Many who had known him during the late 1990s remember that he was passionate about the environment and environmental law. Bishops from the Greater Ankole dioceses spoke greatly of Kakuru whom they said lived, loved, advised, and worked for the church both as a Christian and also as the chancellor or legal advisor of the Ankole diocese.
The bishops also asked other leaders to emulate Kakuru and be mindful of what will be said of them when they die. The bishops who spoke included Stephen Namanya of North Ankole, Johnson Twinomujuni of West Ankole, Nathan Ahimbisibwe of South Ankore Diocese, and Dr Sheldon Mwesigwa of Ankole Diocese who also led the service.
Charity Nankunda Kakuru, the wife of the late Kakuru promised to work hard to keep his legacy, which included giving awards to the best-performing students of law and theology at Bishop Stuart University. She praised the late as a jolly, loving, and caring husband that will be missed so much.
Speaker after speaker appreciated the late Kakuru as an honest, humble, principled man who stood by his truth. Kakuru served as a justice of Court of Appeal from May 2013 until his death in 2023.
He was also a co-director at his firm, Kakuru and Company Advocates, where his daughter Samantha Kakuru is a director. He left behind a widow with six-month-old twins, four daughters, and grandchildren.
Yourself you are an NRM judge ok tell us what problems is kisakye going through, after Bobi wine case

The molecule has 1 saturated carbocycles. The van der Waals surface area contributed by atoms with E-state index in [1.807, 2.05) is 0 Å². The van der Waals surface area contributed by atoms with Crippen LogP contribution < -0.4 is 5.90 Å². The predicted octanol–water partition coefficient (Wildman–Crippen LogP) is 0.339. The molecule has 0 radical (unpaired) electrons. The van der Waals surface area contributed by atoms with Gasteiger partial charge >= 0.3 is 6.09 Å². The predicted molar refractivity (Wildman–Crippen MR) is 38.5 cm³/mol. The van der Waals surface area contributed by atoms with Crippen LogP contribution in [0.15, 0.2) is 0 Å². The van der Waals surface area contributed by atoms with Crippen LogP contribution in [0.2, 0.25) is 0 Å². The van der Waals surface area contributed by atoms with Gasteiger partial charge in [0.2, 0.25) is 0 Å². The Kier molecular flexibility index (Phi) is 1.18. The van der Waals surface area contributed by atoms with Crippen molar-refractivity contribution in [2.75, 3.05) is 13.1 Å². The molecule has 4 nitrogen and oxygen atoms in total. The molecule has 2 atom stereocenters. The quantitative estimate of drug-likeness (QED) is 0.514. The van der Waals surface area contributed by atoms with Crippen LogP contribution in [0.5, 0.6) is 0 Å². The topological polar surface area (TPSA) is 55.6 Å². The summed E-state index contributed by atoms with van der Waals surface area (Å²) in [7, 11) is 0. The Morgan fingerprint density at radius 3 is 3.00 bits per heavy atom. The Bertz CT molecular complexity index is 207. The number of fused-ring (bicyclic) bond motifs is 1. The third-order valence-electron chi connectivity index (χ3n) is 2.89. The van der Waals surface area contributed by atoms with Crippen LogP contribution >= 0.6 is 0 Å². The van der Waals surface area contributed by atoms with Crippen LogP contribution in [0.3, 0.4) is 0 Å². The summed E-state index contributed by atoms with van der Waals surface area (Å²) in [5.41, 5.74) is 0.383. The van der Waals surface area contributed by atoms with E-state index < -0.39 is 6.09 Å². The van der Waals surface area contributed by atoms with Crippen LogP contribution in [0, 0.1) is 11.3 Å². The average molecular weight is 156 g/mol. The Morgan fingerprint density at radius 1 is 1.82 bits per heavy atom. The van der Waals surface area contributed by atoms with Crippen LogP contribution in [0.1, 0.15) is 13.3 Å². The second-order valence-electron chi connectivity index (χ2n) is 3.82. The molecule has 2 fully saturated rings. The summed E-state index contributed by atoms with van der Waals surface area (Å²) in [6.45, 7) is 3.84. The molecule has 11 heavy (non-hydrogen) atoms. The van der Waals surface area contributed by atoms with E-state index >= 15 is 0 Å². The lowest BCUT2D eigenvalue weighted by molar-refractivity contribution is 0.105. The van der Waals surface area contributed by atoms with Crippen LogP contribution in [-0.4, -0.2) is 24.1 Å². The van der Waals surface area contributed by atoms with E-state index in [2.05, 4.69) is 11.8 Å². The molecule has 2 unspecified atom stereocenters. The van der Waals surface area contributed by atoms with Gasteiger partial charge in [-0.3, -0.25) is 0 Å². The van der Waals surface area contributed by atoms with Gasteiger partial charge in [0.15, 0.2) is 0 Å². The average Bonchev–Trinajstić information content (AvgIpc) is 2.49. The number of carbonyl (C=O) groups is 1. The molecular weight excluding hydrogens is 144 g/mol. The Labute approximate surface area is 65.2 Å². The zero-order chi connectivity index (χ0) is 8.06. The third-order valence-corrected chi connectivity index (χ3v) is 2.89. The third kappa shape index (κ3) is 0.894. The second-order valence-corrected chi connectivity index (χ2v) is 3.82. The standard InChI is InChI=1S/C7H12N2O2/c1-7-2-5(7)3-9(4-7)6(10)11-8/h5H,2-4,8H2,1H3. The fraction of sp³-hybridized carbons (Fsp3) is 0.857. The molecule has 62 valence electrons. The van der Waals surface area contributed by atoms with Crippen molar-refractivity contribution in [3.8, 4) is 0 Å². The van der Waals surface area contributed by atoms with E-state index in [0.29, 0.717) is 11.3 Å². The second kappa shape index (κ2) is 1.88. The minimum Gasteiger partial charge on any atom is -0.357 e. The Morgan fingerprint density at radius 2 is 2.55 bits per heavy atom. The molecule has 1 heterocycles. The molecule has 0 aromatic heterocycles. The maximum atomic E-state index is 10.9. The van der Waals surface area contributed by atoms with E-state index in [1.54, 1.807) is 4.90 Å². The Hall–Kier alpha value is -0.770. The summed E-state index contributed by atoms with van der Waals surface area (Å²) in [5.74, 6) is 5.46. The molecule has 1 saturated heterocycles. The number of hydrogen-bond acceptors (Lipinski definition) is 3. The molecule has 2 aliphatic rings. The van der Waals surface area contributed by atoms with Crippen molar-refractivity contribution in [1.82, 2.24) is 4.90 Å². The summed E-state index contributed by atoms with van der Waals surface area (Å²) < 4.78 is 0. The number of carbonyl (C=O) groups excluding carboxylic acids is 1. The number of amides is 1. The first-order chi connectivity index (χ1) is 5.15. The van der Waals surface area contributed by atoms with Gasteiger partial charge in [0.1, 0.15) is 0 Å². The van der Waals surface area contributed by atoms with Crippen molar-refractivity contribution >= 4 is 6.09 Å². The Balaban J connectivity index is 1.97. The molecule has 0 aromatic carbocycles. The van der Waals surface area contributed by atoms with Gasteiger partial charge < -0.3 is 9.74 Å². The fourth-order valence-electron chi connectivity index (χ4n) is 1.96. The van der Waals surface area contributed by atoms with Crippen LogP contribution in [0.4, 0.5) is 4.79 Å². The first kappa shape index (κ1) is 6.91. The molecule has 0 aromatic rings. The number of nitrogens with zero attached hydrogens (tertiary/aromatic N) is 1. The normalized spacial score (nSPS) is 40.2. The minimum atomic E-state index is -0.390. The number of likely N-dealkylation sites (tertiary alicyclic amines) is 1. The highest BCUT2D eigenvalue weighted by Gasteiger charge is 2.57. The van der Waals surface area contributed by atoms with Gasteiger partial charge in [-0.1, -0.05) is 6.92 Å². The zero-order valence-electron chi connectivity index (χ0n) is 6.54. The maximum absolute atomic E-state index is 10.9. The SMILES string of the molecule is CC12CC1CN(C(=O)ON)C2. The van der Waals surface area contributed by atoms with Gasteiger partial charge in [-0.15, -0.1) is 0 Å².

It should be the same for everyone. Trouble comes when the judiciary is demanded to pass free and fair judgement and it fails miserably as court cases pile up and the convicted felow Africans are constantly re-arrested, thrown into unhealthy prisons for months or years, tortured and even killed.
Surely the public from such political spectacle must also be intitled to their opinion. Especially if they are the ones footing such modern human inequities!
What a man !!!!
Justice Keneth Kakuru was the man. He made positive history that will reverberate for many generations to come. RIP Justice Keneth Kakuru.
They were sorted out into poodles and slavishly obey him. In South Africa Museveni called Ugandans lazy people. The man was right because Ugandans are too lazy to understand that he is the only almighty President ever existed not only in Uganda but the whole world capable of doing/supervising all jobs of all institutions and organizations from Boda Boda, Religious bodies, Institutions just to mention a few to making the so called parliament impotent and useless.
He has made Ambassadors/High Commissioners in Uganda are irrelevant because they see the chaotic conditions in Uganda yet they give all sorts of financial and other aids Museveni calls his money. One of the local papers reports today on hypocrisy of the Americans who fund the regime.
The United States Institute of Peace exposes the atrocities in Uganda and asks Museveni to account for the 54 killed in November!!